Non-invasive breath gas analysis

© Photo Fraunhofer ITEM
© Photo Fraunhofer ITEM

Exhaled breath contains large quantities of fine aerosol particles and various gaseous components. The latter include water vapor, oxygen, and carbon dioxide, but also carbon monoxide (CO), nitric oxide (NO), and a variety of volatile organic compounds (VOC). While CO and NO measurements are already in clinical use, providing information on smoking habits or the severity of allergic airway inflammation, the huge amount of information contained in VOC in exhaled breath has been little exploited so far. Small, handy devices allowing fast and reliable analysis of exhaled breath are already available for blood alcohol measurement and detection of drug consumption. Over the past few years, however, research has shown that VOC composition in exhaled breath can provide additional clues to inflammatory processes, metabolic disorders, tumors, and infections. Indeed, exhaled VOC originate not only from the lungs, but reflect metabolic processes in the whole body.

 

Fraunhofer ITEM scientists are investigating the potential of non-invasive VOC measurement in exhaled breath to help detect inflammatory processes in a variety of diseases. The aim is to develop simple and inexpensive methods suited for use in daily clinical practice to closely monitor airway inflammation in clinical trials with novel anti-inflammatory drug candidates.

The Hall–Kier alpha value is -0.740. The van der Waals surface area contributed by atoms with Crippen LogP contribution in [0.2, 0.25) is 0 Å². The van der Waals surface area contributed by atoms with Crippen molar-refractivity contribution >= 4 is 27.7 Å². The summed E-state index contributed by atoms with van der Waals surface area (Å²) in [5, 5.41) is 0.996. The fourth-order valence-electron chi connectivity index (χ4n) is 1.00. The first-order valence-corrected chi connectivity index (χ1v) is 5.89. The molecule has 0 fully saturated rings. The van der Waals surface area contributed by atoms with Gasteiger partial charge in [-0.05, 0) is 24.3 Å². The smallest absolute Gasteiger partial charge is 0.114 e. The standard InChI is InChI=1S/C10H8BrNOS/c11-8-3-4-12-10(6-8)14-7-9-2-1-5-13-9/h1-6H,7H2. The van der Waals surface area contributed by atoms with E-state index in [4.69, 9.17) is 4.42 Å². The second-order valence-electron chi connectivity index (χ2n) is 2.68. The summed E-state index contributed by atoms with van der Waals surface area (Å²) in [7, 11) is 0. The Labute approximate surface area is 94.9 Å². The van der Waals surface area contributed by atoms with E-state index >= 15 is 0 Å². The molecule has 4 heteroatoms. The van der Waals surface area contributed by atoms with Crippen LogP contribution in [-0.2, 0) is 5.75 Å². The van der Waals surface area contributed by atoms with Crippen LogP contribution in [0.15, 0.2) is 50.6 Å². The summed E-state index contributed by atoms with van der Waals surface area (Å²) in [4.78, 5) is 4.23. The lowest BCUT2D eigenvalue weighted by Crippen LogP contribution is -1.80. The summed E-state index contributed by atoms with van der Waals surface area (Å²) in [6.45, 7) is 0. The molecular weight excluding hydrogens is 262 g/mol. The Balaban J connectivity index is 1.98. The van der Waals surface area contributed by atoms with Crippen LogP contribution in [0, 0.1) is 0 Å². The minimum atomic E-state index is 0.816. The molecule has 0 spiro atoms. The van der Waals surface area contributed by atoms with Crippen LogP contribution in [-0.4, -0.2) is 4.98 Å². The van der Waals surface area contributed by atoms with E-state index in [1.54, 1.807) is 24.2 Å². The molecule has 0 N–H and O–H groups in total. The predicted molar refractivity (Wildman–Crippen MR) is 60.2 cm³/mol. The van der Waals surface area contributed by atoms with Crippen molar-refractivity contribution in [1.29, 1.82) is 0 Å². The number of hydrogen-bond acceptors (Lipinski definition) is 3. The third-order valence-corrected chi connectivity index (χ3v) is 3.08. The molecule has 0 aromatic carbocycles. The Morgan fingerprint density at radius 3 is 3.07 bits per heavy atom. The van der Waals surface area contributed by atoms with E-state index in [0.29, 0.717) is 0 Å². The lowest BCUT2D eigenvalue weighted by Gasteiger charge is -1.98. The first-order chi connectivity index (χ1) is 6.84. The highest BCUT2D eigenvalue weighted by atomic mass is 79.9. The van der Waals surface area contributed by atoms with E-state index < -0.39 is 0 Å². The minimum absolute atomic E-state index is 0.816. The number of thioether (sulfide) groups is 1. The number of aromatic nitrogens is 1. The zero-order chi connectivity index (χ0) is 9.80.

Expertise of Fraunhofer ITEM

Fraunhofer ITEM’s close collaboration with the Hannover Medical School and the participation of both these institutions in the network of the German Center for Lung Research (DZL, BREATH) provides an optimal setting for this research, giving access to large cohorts of well-characterized patients at 4 additional locations in Germany. Furthermore, due to the expertise and equipment available at Fraunhofer ITEM for experimental exposure of test subjects to ozone, LPS, allergen, and particles, these new methods can be systematically tested under accurately defined conditions. Thanks to the technological cooperation with the university of Hannover (Leibniz Universität Hannover), the Fraunhofer scientists have access for their research not only to the analytical methods available at Fraunhofer ITEM (thermo-desorption – gas chromatography – mass spectrometry, TD-GC-MS in short), but also to leading-edge, highly sensitive methods (ion mobility spectroscopy, IMS in short) that are key to the further development of small, handy devices for on-site measurements.

Publications

  1. A Gaida, O Holz, C Nell, S Schuchardt, B Lavae-Mokhtari, L Kruse, U Boas, J Langejuergen, M Allers, S Zimmermann. A dual center study to compare breath volatile organic compounds from smokers and non-smokers with and without COPD. Journal of Breath Research. Apr. 2016
  2. M Allers, J Langejuergen, A Gaida, O Holz, S Schuchardt, J M Hohlfeld, S Zimmermann. Measurement of exhaled volatile organic compounds from patients with chronic obstructive pulmonary disease (COPD) using closed gas loop GC-IMS and GC-APCI-MS. Journal of Breath Research. Apr. 2016